I researched the best ways to fire protect the steel beams and it seems like the building control inspector, the structural engineer, and the fire safety officer each have their own “correct” way to do it. But the client only wants to use the cheapest compliant method. Cementitious plaster it is.

On Wednesday, I went on site and talked about fireproofing with the foreman. He’d never used this method before so he was skeptical and it felt a bit personal. Stupidly I wore a skirt, so of course someone on the site made a joke as I was about to climb the ladder. It will be trousers to site visits from now on.

Dear Diary,

The old school building has beautiful steel windows. I made an inventory of them. Many frames have now warped and some won’t close properly because layers of paint have accumulated in joints. We are going to propose installing identical metal double-glazed windows to improve the building’s thermal performance. I searched the website to find out where the new steel comes from but couldn’t find anything. I called up the sales rep and he said it comes from a “certified vetted” foundry. Who does the vetting?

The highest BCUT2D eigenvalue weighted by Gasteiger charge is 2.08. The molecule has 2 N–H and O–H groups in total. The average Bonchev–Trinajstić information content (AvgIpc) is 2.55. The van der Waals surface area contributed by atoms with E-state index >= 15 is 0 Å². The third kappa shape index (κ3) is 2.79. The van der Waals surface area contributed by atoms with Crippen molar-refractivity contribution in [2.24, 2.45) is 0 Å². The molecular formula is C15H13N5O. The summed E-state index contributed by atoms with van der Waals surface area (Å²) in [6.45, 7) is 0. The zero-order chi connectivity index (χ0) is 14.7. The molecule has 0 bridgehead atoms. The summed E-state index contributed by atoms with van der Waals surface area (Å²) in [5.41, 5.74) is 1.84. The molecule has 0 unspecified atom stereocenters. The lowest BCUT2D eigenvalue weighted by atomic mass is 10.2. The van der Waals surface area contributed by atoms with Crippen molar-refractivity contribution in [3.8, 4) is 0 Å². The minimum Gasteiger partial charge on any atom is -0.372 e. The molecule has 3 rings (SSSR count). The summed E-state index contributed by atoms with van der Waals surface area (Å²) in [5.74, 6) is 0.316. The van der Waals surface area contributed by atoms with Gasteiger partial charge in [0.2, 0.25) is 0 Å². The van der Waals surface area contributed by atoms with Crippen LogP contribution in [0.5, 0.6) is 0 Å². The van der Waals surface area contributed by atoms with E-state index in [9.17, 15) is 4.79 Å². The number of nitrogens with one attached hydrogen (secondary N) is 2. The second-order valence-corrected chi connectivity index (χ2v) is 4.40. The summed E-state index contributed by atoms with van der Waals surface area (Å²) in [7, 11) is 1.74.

Dear Diary,

The conservation officer said we can’t change the windows because the building is heritage listed. I don’t get it, we specified the exact same type, made of the same materials and with the same frame profile. The double glazing would have been such a huge improvement thermally and environmentally. My boss said it’s actually okay because of the embedded carbon we’ll save by keeping the existing windows, and we can mitigate heat loss by insulating the roof. I looked up insulation panels in the specification system and found good ones. I hope they won’t be too expensive. Then over lunch Eric said they’re petroleum-based and could take five hundred years to decompose. Yikes. I found hemp insulation to show the client instead and this time Carlotta agreed. I should join the sustainability committee that some of the other junior architects just started.

Dear Diary,